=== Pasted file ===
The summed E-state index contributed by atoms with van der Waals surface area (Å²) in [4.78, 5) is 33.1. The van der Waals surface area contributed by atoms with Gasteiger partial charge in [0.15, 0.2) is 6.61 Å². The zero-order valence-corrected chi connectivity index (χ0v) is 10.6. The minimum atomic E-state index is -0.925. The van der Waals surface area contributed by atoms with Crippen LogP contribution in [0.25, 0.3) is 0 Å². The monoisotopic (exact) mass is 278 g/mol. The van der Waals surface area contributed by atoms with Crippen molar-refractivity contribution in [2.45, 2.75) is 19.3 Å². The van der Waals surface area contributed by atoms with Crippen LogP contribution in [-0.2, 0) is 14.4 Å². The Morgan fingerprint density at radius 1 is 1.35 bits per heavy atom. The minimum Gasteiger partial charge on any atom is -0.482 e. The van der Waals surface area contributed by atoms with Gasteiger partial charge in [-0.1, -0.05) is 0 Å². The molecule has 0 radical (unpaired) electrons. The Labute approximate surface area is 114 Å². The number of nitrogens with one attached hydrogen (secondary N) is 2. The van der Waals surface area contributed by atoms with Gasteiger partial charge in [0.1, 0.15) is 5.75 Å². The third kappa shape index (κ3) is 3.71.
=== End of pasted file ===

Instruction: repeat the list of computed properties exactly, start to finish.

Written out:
The summed E-state index contributed by atoms with van der Waals surface area (Å²) in [4.78, 5) is 33.1. The van der Waals surface area contributed by atoms with Gasteiger partial charge in [0.15, 0.2) is 6.61 Å². The zero-order valence-corrected chi connectivity index (χ0v) is 10.6. The minimum atomic E-state index is -0.925. The van der Waals surface area contributed by atoms with Crippen LogP contribution in [0.25, 0.3) is 0 Å². The monoisotopic (exact) mass is 278 g/mol. The van der Waals surface area contributed by atoms with Crippen molar-refractivity contribution in [2.45, 2.75) is 19.3 Å². The van der Waals surface area contributed by atoms with Crippen LogP contribution in [-0.2, 0) is 14.4 Å². The Morgan fingerprint density at radius 1 is 1.35 bits per heavy atom. The minimum Gasteiger partial charge on any atom is -0.482 e. The van der Waals surface area contributed by atoms with Gasteiger partial charge in [-0.1, -0.05) is 0 Å². The molecule has 0 radical (unpaired) electrons. The Labute approximate surface area is 114 Å². The number of nitrogens with one attached hydrogen (secondary N) is 2. The van der Waals surface area contributed by atoms with Gasteiger partial charge in [0.1, 0.15) is 5.75 Å². The third kappa shape index (κ3) is 3.71.